2. What about #SorryILivedInAsia moments? WhenI was visiting the US over the summer I had all these weird moments when I wanted to bow to people, or touch my left hand to my right forearm when handing people things. And almost every time I used a public bathroom I had to remind myself that the toilet paper goes in the toilet and not in the trashcan, haha. So funny considering I spent my whole life without those habits, but then formed these new ones so quickly.

  3. Ugh! I’ve never had the “driving on the wrong side of the road” issue, but I always get grief for writing my dates “day-month-year” or spelling certain words like “honour” and “colour”, and at time’s I feel like that over zealous jerk but hey, it’s not my fault I like it spelled that way!

    Great post!

    Cheers

  4. Oh my gosh!!! I cannot wait till I can start to use that hashtag. I have a friend who recently returned from almost two years in Korea. He bowed to a man in the grocery store and apparently the guy looked at him like he was crazy! hahaha Oh my gosh. I cannot wait. We can captain that struggle bus together

  5. It took me about a solid month to stop the forearm touching thing when handing people stuff.
    Then there was the time I was sassed for standing too close to someone in an crowded airport boarding line and touching their backpack. I had forgotten all about the “no standing close enough to touch” rule in the Western world #SorryILivedInAsia

  6. After nearly 6 years in the UK I got on so many wrong trams during my first 2 weeks back in Germany – because the sides are switched, just like on the road! Got me really annoyed and my friends, too, because I was late all the time. I also kept saying hello and thank you to the bus driver. Something that’s taken for granted because Germans think “that’s their job and it’s what they’re paid to do”. #SorryILivedInTheUK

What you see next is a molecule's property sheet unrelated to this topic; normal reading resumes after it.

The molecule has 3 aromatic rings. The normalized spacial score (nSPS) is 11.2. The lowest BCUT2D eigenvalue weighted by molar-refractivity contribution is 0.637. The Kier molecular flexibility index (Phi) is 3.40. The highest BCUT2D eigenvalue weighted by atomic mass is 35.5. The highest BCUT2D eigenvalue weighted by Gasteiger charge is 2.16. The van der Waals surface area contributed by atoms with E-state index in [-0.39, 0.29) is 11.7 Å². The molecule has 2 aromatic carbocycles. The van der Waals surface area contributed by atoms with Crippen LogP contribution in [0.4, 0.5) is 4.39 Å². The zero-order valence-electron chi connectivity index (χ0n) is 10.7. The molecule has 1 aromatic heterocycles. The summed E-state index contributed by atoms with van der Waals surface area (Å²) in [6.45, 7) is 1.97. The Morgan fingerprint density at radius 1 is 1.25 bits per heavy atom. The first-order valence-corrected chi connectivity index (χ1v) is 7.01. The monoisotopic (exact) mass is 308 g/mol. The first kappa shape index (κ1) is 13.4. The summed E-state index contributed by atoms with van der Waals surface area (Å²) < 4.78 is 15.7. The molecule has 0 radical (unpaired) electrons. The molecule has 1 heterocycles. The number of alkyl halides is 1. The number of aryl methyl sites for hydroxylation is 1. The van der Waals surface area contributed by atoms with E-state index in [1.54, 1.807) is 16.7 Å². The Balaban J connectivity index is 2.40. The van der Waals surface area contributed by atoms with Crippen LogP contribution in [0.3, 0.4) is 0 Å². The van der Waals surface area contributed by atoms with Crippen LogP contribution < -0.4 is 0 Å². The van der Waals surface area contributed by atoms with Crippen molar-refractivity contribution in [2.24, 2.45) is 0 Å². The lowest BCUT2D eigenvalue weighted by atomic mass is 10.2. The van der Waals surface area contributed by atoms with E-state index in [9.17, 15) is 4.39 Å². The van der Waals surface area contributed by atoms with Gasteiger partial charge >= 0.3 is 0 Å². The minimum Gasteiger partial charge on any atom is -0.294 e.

Agree on the #SorryILivedInAsia hashtag. After spending just 4 weeks in Thailand I did the wai (Thai greeting consisting of a bow with the palms pressed together) everywhere, like in shops, pubs, etc. people back in Ireland thought I was mad! I quickly dropped that after a few days though..

    On another note: I’m looking forward to reading your big news soon! Happy holidays πŸ™‚

  7. I had a similar driving on the wrong side of the road issue when I came home from the Netherlands. While I never drove in the Netherlands, I did cycle everywhere and like in the states, they drive on the right! On country roads where there are no road markings I sometimes find myself on the other side of the road, before correcting myself once I see another vehicle coming towards me!!!!

  8. Tony Crumbley

    Mine is #sorrywelivedinMexico so I would have to say mine is an ongoing addiction to speaking Spanish to anyone that looks like they might also speak Spanish. It’s how I practice and keep my Spanglish. Sometimes I meet the coolest people who are from the same region in Mexico where we lived. But once it got this or we got this.

    My wife and I were eating in a Mexican restaurant and we both spoke nothing but Spanish to the young waiter. He spoke back to us all Spanish but looked at us like aliens from Mars and said,’you speak Spanish! You really speak Spanish.’ It was so funny we both laughed at his expression of shock ad disbelief. Mind you we were in a small town in Alabama.

What are your thoughts?